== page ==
This event will be on Zoom, join here.
Meeting ID: 935 6989 4889
Please join us at 4 PM EST (9 pm GMT) on January 24th for the fourth installment of the LASA Center Director Section Series on Indigeneity, Afro-descendants, and other marginalized populations in Latin America.
This Roundtable discussion brings together scholars, teachers, and activists to explore the questions: How does indigenous activism relate to the affirmation of indigenous identity? How do social movements promote increased identification with indigeneity, how do indigenous peoples use identity claims in activism, and other possibilities? Areas covered will include the Ch’orti’ Maya in Guatemala, the Garifuna in Honduras, Quechua-speaking peoples of Peru, and Guaraní education activists in Paraguay.
- Brent Metz, Director of the Center for Latin American and Caribbean Studies and Professor of Anthropology, University of Kansas.
- Daniel Bagheri Sarvestani, Graduate Student in Anthropology, University of Kansas.
- Marilín Rehnfeldt, Paraguay, Professor and Indigenous Rights Activist, Catholic University of Asunción, Paraguay, and UNICEF consultant for the inclusion of interculturality in the new curriculum for educational transformation of the Ministry of Education of Paraguay.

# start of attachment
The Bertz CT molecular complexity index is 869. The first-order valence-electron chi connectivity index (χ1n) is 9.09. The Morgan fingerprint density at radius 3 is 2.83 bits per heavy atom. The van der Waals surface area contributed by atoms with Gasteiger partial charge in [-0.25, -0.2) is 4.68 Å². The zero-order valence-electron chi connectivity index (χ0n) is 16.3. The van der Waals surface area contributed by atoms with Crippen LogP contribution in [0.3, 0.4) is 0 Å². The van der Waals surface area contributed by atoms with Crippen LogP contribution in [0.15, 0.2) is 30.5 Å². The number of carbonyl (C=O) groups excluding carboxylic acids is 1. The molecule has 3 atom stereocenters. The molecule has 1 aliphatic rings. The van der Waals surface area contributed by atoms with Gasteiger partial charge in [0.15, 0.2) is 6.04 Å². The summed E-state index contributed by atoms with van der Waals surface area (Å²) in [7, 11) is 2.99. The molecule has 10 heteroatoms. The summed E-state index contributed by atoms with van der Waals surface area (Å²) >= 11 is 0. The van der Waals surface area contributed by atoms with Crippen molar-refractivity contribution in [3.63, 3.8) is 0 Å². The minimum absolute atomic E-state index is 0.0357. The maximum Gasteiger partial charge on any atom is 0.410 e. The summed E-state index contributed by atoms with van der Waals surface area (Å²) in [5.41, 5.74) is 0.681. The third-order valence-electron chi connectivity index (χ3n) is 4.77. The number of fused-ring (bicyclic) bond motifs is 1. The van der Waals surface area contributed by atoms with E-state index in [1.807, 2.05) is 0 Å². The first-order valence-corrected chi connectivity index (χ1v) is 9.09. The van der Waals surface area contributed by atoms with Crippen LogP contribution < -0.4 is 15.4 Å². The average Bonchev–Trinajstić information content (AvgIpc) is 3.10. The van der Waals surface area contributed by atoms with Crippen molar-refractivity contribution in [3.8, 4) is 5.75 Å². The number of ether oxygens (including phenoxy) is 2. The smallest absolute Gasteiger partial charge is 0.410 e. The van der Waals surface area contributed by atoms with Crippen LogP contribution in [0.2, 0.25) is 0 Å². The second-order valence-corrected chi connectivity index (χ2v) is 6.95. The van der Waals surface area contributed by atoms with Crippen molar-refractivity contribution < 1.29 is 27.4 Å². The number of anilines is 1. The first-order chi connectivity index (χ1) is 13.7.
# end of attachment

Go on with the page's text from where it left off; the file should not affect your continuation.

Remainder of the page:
- Roxana Quispe Collantes, Peru, Quechua educator and activist and the first person to defend her doctoral dissertation in Quechua.
- Audrey Flores, Honduras, Garifuna scholar and activist and Director of the Garifuna Cultural Center in Punta Gorda, Honduras, working to promote Garifuna cultural revitalization initiatives.
- Pakal B'alam of Guatemala, a Kaqchikel Maya language teacher, activist, and development worker.
Hosted by Brent Metz, Director of the University of Kansas Center for Latin American and Caribbean Studies and Elizabeth Sáenz-Ackerman, Associate Director of the Stanford University CLAS.
The panel will in both English and Spanish (with a sprinkling of Quechua as well).